A Dive Into Campus Resources


Haneen Alkabasi

The blue phone system is there as a resource if students are concerned at night.

Haneen Alkabasi, News Editor

While some resources on campus are stretched, support for students is available, according to advocates who work for departments under the Office for Equity and Inclusion.

Lindsey Hammell, Case Manager for the Office for Equity and Inclusion, said she is currently working dual roles and has taken on the responsibilities of Sexual Assault and Violence Prevention Specialist in the Office of Victim Advocacy.

“I think that CCSU does the best they can in terms of helping sexual assault victims in the immediate, and they also have counseling services that are confidential for students, which I think is extremely important,” Hammell said.

Hammell said CCSU works closely with local resources, and this office has an excellent relationship with them. She said resources like the sexual assault crisis services through the YWCA, and Prudence Crandall in New Britain are used often and have been very helpful.

Hammell said they are lucky to have close resources to work with, even if CCSU does not have all the necessary means on campus. She said a 24/7 on-sight crisis counselor on campus would greatly benefit the students here.

“If they needed services at any time, immediately, there is always somebody on call who can be on campus in a short time to help a victim or survivor through that,” Hammell said.

Office of Victim Advocacy poster up in the Elihu Burritt Library
Poster advertising the Office of Victim Advocacy’s campaign, Put the Nail in it, to end domestic violence. (Haneen Alkabasi)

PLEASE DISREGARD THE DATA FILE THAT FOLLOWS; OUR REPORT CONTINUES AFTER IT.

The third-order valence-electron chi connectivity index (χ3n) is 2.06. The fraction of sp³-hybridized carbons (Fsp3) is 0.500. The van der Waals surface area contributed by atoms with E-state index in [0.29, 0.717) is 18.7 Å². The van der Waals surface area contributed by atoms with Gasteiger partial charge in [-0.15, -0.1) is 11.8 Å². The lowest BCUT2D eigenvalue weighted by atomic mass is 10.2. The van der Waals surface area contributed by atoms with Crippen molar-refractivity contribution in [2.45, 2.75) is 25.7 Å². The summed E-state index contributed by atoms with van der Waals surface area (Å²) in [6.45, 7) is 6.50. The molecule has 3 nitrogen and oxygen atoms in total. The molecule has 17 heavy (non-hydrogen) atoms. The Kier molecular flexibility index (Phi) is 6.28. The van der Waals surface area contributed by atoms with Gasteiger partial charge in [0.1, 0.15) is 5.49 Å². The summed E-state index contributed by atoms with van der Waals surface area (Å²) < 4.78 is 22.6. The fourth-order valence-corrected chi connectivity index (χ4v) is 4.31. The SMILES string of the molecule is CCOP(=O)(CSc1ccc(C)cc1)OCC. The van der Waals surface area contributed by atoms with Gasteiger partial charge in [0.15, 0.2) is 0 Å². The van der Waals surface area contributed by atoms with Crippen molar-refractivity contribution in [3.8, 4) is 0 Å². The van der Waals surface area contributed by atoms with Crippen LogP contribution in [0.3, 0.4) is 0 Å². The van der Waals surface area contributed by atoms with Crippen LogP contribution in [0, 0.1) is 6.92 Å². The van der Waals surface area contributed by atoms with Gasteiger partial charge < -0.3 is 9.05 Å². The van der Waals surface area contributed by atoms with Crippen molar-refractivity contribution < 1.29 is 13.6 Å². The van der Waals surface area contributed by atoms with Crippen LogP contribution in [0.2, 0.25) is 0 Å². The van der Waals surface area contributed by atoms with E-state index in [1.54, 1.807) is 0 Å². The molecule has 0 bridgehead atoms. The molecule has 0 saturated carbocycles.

An increase in the budget would be helpful in terms of getting more support around the office and being able to engage even more than we already are, Hammell said.

“I think this office has a lot of room for growth,” Hammell said. “I think there’s a lot of things that this office can potentially do if we got more funding.”

Hammell said the Office of Victim Advocacy is run by one person, so having somebody else would be helpful.

“I think the more that people talk about these issues and the more access that people get to these offices,” Hammell said.

Dr. Julia Blau, Chair of the Committee For The Concerns of The LGBTQIA+ Community (CCQ), said she’d been involved with and supportive of the queer community for decades.

Blau said this is her fourth year on this committee of faculty, administrators, and one student.

She said the goal of the LGBT+ Center is to create a safe space for the LGBT community here on campus.

“The center should also create programs for the youth to get involved in and to help promote understanding among people who are not LGBT and acceptance among those people but also a sense of community within the LGBT community itself,” Blau said.

Blau said the ultimate goal would be to get the LGBT+ Center moved to somewhere more central and gender-neutral and still have a gender-neutral bathroom.

“I’ll be honest, I’m not happy with where things are,” Blau said.

Blau said the objective is to hire a full-time director to take over so the center can function as it needs to.

Blau said the committee is still conducting a search to get a director, but in the meantime, they don’t have a full-time person running the center at all.

“That center should be open all day, every day,” Blau said. “That center should be doing all kinds of outreach work, and it’s not doing any of that right now.”